Impact of LEI delays on MiFID II/R filing timeline

Eligible legal entities have until 3 June 2018 to obtain their LEI (Legal Entity Identifier) code. After June 3, no EU investment firm can provide any service that triggers the obligation to submit a transaction report for a transaction entered into on behalf of a client who is eligible for the LEI code, before obtaining the LEI code from that client.

The requirement of LEI for MiFID II/R transaction reporting

MiFID II requires accurate identification of all relevant parties in transaction reports as it’s crucial for efficient and effective monitoring of the activities of investment firms and ensuring that they act honestly, fairly, professionally, and in a way that promotes the integrity of the market. In order to allow proper market monitoring, transaction reports should identify the legal person who make the investment decision, as well as those responsible for its execution.

MiFIR not only obligates an EU investment firm to obtain an LEI code for identification purposes under MiFID II transaction reporting but also to identify its clients that are legal persons with LEIs. In this respect, MiFIR introduces a requirement for clients (buyer/seller) on whose behalf an investment firm that executes transactions in financial instruments to be identified through an LEI code. The requirement applies when the clients are legal entities. The term ‘legal entity’ includes parties that are legally or financially responsible for the performance of financial transactions, or have the legal right in their jurisdiction to enter independently into legal contracts, regardless of whether they are incorporated or constituted in some other way. For example, trust or partnership. It also includes individuals acting in a business capacity.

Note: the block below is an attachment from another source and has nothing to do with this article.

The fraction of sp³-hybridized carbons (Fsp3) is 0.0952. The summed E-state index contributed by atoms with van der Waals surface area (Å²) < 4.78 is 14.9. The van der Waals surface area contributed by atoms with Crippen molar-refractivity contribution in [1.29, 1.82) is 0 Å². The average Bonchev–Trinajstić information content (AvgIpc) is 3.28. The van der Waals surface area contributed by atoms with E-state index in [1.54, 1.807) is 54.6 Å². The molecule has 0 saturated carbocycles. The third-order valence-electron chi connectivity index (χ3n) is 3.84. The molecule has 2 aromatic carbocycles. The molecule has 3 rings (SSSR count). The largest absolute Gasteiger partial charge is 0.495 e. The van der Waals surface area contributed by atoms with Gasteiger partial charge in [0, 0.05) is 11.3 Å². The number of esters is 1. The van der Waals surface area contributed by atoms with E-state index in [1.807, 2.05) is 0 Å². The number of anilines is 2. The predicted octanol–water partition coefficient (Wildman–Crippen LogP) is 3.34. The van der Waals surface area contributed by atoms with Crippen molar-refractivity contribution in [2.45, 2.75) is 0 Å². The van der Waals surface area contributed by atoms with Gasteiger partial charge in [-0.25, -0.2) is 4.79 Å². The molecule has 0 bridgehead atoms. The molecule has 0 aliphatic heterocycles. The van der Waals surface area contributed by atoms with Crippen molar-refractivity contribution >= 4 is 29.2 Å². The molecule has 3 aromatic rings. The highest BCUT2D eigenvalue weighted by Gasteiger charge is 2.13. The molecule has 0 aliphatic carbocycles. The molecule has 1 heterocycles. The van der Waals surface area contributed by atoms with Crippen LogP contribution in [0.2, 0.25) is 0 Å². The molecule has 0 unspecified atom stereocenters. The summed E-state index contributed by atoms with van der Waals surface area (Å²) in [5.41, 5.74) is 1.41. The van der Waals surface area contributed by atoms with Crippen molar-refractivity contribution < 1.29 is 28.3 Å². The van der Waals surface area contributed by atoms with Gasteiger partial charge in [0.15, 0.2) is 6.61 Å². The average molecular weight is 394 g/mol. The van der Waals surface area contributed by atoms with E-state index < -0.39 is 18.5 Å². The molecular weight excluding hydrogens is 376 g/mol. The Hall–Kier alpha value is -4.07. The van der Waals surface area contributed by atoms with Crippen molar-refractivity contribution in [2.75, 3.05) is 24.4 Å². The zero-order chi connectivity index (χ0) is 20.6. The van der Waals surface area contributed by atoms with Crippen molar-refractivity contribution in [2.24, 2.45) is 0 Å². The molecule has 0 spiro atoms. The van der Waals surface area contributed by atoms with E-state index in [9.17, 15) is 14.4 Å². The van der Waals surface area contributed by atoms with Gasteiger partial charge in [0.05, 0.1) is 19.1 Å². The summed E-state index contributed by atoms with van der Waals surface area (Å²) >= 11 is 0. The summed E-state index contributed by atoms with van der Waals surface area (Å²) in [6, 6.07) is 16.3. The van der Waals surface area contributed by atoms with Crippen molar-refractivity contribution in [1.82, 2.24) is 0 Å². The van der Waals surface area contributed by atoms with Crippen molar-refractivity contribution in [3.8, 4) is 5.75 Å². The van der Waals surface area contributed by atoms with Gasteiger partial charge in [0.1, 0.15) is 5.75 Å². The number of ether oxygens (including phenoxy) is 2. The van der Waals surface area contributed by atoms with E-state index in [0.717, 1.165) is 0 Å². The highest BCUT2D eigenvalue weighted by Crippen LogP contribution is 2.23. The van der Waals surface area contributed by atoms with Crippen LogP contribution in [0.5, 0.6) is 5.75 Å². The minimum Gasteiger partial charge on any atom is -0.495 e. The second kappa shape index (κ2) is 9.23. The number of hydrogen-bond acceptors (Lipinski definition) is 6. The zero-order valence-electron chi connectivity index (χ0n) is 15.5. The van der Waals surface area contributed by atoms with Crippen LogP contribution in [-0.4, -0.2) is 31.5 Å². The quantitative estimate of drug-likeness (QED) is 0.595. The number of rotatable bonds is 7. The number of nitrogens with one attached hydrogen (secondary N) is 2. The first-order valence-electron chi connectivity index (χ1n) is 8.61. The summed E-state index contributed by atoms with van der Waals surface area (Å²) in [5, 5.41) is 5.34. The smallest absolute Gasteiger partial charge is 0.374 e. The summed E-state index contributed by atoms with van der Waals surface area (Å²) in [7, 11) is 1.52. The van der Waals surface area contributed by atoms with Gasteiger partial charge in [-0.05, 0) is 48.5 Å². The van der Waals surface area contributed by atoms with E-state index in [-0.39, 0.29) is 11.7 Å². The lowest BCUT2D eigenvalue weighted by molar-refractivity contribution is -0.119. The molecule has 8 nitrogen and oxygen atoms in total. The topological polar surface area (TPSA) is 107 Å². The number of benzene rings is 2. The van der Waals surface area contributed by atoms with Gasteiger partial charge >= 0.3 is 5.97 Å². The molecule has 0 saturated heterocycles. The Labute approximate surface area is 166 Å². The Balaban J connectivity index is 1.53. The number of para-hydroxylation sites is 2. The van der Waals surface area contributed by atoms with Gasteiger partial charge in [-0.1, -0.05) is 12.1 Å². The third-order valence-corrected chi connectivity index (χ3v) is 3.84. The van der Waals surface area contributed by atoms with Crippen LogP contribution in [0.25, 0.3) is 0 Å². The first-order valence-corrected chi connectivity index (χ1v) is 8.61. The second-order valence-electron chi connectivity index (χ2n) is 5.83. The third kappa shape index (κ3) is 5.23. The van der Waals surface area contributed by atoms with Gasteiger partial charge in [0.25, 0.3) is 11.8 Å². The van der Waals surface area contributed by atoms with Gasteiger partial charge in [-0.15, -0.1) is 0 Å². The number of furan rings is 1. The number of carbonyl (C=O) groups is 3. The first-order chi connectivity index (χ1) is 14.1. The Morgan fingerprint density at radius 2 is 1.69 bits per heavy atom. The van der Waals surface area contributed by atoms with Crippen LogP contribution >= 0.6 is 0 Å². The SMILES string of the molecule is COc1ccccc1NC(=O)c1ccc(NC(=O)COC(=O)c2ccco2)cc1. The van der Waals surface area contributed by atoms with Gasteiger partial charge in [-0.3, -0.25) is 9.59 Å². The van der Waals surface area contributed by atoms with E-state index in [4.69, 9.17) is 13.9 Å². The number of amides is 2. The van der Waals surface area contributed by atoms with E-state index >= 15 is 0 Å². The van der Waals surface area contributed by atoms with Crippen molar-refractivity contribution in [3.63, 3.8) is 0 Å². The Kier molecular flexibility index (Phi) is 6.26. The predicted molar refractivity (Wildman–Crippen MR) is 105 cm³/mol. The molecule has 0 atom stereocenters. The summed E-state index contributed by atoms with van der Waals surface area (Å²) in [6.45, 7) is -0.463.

No LEI, no trade requirement of ESMA

Until the June 3 deadline, an EU investment firm may offer its services to an eligible entity provided that it obtains the client’s LEI code or the necessary documentation is obtained from the client to apply for an LEI code on behalf of its client. By the no LEI, no trade rule, without an LEI, the transaction report will fail the validation test and be rejected by the ARM (approved reporting mechanism) or NCA (national competent authority). In case wherever necessary documentation is obtained, the investment firms can now trade and then submit the transaction reports once the LEI is obtained.

Impact of the delay and how firms are set to handle it

The pressure is still on and regulated firms need to ensure they are in the process of putting in place LEIs for every client, counterparty and issuer they deal with. The investment firms should also ensure whatever the potential market disruption that could be caused by a lack of LEIs, the emphasis now during this six months must be on filling any LEI gaps.

Some firms are taking a trading activity-based approach to this, reviewing trades over the past couple of years, checking that counterparties have an LEI, and trying to fill the gap if they don’t. Others are taking a more rounded approach, reviewing existing LEI data sets against external sources such as the GLEIF’s Global LEI Index and other market data sources to spot any gaps.

Rather than leaving it to clients to get their entity data right, many firms are taking a proactive approach with outreach programs that help clients register for required LEIs. Regulators are expected to take a proportionate and pragmatic view of MiFID II compliance within this grace period. However, with an already given grace period there will likely be little forgiveness for not meeting this new deadline.